Stressed-Out Tadpoles Pump Up Their Tails

Tadpole with a large tail
A wood frog tadpole with a large, predator-induced tail. (Image credit: Michael Benard)

Tadpoles grow pumped-up tails when stressed out by the threat of predators nearby, a new study finds.

These beefed-up tails help the tadpoles escape predators such as dragonfly larvae, according to research published today (Feb. 5) in the journal Proceedings of the Royal Society B. The chemical signal that allows this change is a stress hormone called corticosterone, similar to cortisol in humans.

"The larger picture is that we've known for a long time that animals have what are called plastic responses to the environment," said study researcher Robert Denver, an endocrinologist at the University of Michigan, referring to body changes that occur in response to environmental cues.

"We provide a mechanism for how the environmental signal is sensed and how that's translated into an adaptive morphological response," Denver told LiveScience. [5 Ways Your Cells Deal With Stress]

Stressed-out tadpoles

Denver and his colleagues had already observed that tadpoles housed in the same water as predators respond in two ways. First, they freeze up and stay motionless for hours when first exposed. Then, over the next week or so, the tadpoles develop large, thick tails. (A far more natural process than other recent tadpole news, in which scientists induced tadpoles to grow eyes on their tails.)

These responses only occur when tadpoles sense a pheromone released by other tadpoles upon being attacked. The tadpoles also release this pheromone when they're poked with a hypodermic needle, Denver said, which allows researchers to collect the chemical without feeding the tadpoles to dragonfly larvae.

The researchers wanted to understand how the stress systems of the tadpoles responded to this pheromone. "We know that when animals get attacked by predators, or if there are predators around, they typically mount a stress response, so stress hormones go up," Denver said.

A wood frog tadpole with a normal-sized tail. (Image credit: University of Michigan)

But that's not what happened when the researchers exposed wild-caught tadpoles of the wood frog (Rana sylvatica) to water where dragonfly larvae lived (caged off, so they couldn't hunt the tadpoles). In fact, for the first few hours, the tadpoles actually suppressed their stress systems.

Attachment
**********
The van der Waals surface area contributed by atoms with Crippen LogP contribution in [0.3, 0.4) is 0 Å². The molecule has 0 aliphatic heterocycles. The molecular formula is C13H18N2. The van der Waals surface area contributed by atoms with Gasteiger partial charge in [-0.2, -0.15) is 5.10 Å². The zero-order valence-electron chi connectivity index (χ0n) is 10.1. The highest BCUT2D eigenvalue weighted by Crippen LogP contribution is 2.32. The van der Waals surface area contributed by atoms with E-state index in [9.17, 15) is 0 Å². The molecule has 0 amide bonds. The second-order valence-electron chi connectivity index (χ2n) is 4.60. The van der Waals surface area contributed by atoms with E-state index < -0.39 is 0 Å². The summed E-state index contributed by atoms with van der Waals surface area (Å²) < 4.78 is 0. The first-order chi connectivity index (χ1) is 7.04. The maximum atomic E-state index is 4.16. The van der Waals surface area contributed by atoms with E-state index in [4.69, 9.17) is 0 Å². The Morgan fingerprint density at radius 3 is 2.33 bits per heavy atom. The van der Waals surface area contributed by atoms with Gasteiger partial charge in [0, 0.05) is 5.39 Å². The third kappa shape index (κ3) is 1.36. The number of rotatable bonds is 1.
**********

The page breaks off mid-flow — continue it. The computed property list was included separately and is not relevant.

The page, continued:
"This allows them to stay quiet for a few hours," Denver said. The drop in stress hormones leads to less of an urge to move around and forage, he said.

Long-term strategy

Holding still may work for a while, but tadpoles eventually have to get moving again. Their stress hormones seem to facilitate that: By about 24 hours, they'd risen back to baseline levels, the researchers found, and by four days, they were higher than in tadpoles kept in water without predators. This increased corticosterone level persisted for at least eight days after it spiked.

The researchers hypothesized that the corticosterone increase was triggering the tail growth in predator-stressed tadpoles. To test the idea, they exposed tadpoles directly to corticosterone-infused water. Sure enough, the tadpoles' tails grew.

In another experiment, the researchers grew tadpole tails in a dish. Adding corticosterone beefed up the disembodied tails, too.

Finally, the researchers exposed large-tailed tadpoles to real-life predator scenarios, allowing the dragonfly larvae out of their cages. More large-tailed tadpoles survived than normal-tailed tadpoles, Denver said.

"That suggests there is an enhanced fitness of these animals," he said.

The researchers next hope to learn more about the structure and the function of the alarm pheromone that triggers these stress hormone changes, ultimately leading to bigger-tailed tadpoles. They'd also like to know more about how corticosterone acts on the tail to make it grow, Denver said.

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Stephanie Pappas
Live Science Contributor

Stephanie Pappas is a contributing writer for Live Science, covering topics ranging from geoscience to archaeology to the human brain and behavior. She was previously a senior writer for Live Science but is now a freelancer based in Denver, Colorado, and regularly contributes to Scientific American and The Monitor, the monthly magazine of the American Psychological Association. Stephanie received a bachelor's degree in psychology from the University of South Carolina and a graduate certificate in science communication from the University of California, Santa Cruz.